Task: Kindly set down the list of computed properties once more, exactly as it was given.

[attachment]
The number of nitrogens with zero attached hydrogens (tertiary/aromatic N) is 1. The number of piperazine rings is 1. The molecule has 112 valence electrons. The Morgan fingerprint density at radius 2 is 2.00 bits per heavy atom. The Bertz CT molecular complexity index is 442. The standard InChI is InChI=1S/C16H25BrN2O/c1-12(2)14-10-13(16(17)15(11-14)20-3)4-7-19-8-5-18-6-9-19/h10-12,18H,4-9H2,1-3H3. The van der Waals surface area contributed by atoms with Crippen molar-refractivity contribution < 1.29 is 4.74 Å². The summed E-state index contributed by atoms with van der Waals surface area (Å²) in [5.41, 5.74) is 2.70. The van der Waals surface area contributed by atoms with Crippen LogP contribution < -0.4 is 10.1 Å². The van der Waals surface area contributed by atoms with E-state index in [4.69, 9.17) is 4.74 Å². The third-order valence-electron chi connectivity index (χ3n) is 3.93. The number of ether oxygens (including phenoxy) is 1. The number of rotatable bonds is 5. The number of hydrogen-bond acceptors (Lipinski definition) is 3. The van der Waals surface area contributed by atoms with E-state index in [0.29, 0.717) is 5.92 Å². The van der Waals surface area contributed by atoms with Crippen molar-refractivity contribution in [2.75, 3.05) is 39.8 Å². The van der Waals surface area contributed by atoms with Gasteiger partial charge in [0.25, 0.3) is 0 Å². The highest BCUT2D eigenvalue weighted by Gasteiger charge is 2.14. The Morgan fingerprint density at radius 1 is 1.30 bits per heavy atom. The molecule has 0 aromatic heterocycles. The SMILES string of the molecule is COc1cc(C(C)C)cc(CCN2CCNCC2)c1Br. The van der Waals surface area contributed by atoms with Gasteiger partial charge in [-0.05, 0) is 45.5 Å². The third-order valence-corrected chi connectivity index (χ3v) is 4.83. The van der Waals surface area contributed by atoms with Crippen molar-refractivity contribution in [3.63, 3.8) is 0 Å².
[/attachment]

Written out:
The number of nitrogens with zero attached hydrogens (tertiary/aromatic N) is 1. The number of piperazine rings is 1. The molecule has 112 valence electrons. The Morgan fingerprint density at radius 2 is 2.00 bits per heavy atom. The Bertz CT molecular complexity index is 442. The standard InChI is InChI=1S/C16H25BrN2O/c1-12(2)14-10-13(16(17)15(11-14)20-3)4-7-19-8-5-18-6-9-19/h10-12,18H,4-9H2,1-3H3. The van der Waals surface area contributed by atoms with Crippen molar-refractivity contribution < 1.29 is 4.74 Å². The summed E-state index contributed by atoms with van der Waals surface area (Å²) in [5.41, 5.74) is 2.70. The van der Waals surface area contributed by atoms with Crippen LogP contribution < -0.4 is 10.1 Å². The van der Waals surface area contributed by atoms with E-state index in [4.69, 9.17) is 4.74 Å². The third-order valence-electron chi connectivity index (χ3n) is 3.93. The number of ether oxygens (including phenoxy) is 1. The number of rotatable bonds is 5. The number of hydrogen-bond acceptors (Lipinski definition) is 3. The van der Waals surface area contributed by atoms with E-state index in [0.29, 0.717) is 5.92 Å². The van der Waals surface area contributed by atoms with Crippen molar-refractivity contribution in [2.75, 3.05) is 39.8 Å². The van der Waals surface area contributed by atoms with Gasteiger partial charge in [0.25, 0.3) is 0 Å². The highest BCUT2D eigenvalue weighted by Gasteiger charge is 2.14. The Morgan fingerprint density at radius 1 is 1.30 bits per heavy atom. The molecule has 0 aromatic heterocycles. The SMILES string of the molecule is COc1cc(C(C)C)cc(CCN2CCNCC2)c1Br. The van der Waals surface area contributed by atoms with Gasteiger partial charge in [-0.05, 0) is 45.5 Å². The third-order valence-corrected chi connectivity index (χ3v) is 4.83. The van der Waals surface area contributed by atoms with Crippen molar-refractivity contribution in [3.63, 3.8) is 0 Å².